Oppressed sitting means sitting balanced incorrectly, i.e. with your upper body weight on or behind your sitting bones, so that the lumbar spine flattens and the upper body starts to collapse into the all familiar C-shaped posture  that many people display in their daily lives (with rounded shoulders and head thrust forwards). This collapse has to be counteracted using conscious physical and mental effort to help ‘pull the body up’. Oppressed sitting is oppressed because the upper body bears down upon itself - even when this is ‘corrected’ by consciously pulling the body up. Oppressed sitting not only puts a strain on the spine, neck and shoulders, but also restricts the function of the inner organs and diaphragm.

Oppressed sitting is also easy to create:
1) balance yourself on or behind your sitting bones and notice the way your body ‘wants’ to move downwards
2) try  ‘sitting up and keeping your back straight’ and after a while you’ll notice how you gradually let go as you get tired or get involved in your work, only to find you have collapsed again. Then you’ll have to pull your body up again…and then…

Leaning or lying means using the backrest to support the upper body. We know that this works, but still some people feel guilty about doing it (because they had ‘sitting up’ drummed into them). Interestingly, recent research confirms that 135 degree leaning is best for the spine. The same research concludes too that good old 90 degree sitting upright puts the greatest strain on the spine (read more about this here).  This research does not however differentiate between sitting upright elevated and sitting upright oppressed.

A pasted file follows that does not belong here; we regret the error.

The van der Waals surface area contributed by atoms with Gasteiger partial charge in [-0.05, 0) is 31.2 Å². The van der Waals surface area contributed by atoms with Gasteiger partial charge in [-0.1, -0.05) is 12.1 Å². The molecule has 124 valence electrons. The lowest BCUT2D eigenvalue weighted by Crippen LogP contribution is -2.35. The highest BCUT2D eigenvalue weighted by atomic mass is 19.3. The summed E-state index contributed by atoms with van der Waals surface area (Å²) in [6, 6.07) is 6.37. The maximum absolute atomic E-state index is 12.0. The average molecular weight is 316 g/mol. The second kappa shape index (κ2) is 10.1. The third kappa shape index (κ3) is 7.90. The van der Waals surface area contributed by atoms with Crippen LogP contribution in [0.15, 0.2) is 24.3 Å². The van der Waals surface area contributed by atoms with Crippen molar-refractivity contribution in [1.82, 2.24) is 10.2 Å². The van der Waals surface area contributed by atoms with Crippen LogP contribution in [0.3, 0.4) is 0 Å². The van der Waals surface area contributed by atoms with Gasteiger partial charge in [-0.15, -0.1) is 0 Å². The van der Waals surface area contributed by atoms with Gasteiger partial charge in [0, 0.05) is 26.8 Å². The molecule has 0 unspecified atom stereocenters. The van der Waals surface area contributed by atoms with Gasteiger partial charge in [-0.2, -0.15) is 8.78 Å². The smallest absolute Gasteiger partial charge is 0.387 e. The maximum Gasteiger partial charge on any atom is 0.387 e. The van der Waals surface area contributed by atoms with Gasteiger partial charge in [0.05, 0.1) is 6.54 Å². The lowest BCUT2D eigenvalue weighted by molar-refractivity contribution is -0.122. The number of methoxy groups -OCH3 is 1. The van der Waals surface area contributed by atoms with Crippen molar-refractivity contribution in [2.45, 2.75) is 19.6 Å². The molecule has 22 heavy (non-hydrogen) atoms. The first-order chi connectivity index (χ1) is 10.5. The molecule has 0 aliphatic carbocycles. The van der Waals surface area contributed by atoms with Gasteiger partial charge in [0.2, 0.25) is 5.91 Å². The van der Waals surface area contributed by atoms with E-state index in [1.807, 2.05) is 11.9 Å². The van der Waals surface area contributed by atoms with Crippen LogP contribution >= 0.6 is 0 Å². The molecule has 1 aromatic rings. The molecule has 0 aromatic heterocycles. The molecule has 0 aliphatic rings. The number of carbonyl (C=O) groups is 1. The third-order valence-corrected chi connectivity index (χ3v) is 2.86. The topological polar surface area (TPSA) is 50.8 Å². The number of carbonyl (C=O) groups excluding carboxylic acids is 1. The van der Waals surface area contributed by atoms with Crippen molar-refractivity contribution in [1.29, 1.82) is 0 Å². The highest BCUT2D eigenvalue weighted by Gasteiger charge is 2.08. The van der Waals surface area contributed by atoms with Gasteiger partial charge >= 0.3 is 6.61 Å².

If you try elevated sitting as I have described above there is a good chance that you will feel it is too far forwards. As a result you may be tempted to correct this by pulling your body backwards until you find the balance that you are familiar with. If you succumb to this ‘correction’ then nothing will change and there will be nothing new for us to discuss. So, for the time being, just sit still and give your body a chance to ‘try on’ this posture, even if it does feel a bit strange.

Because it may feel ‘wrong’ I recommend testing the function of the posture, by subjecting it to a physical loading test (see MUBA). This is more reliable than judging ‘straightness’ (which really doesn’t tell you anything useful) because it evaluates your ability to maintain the mechanical cohesion necessary for maintaining comfort and natural use over longer periods of time (which is what most of us are looking for).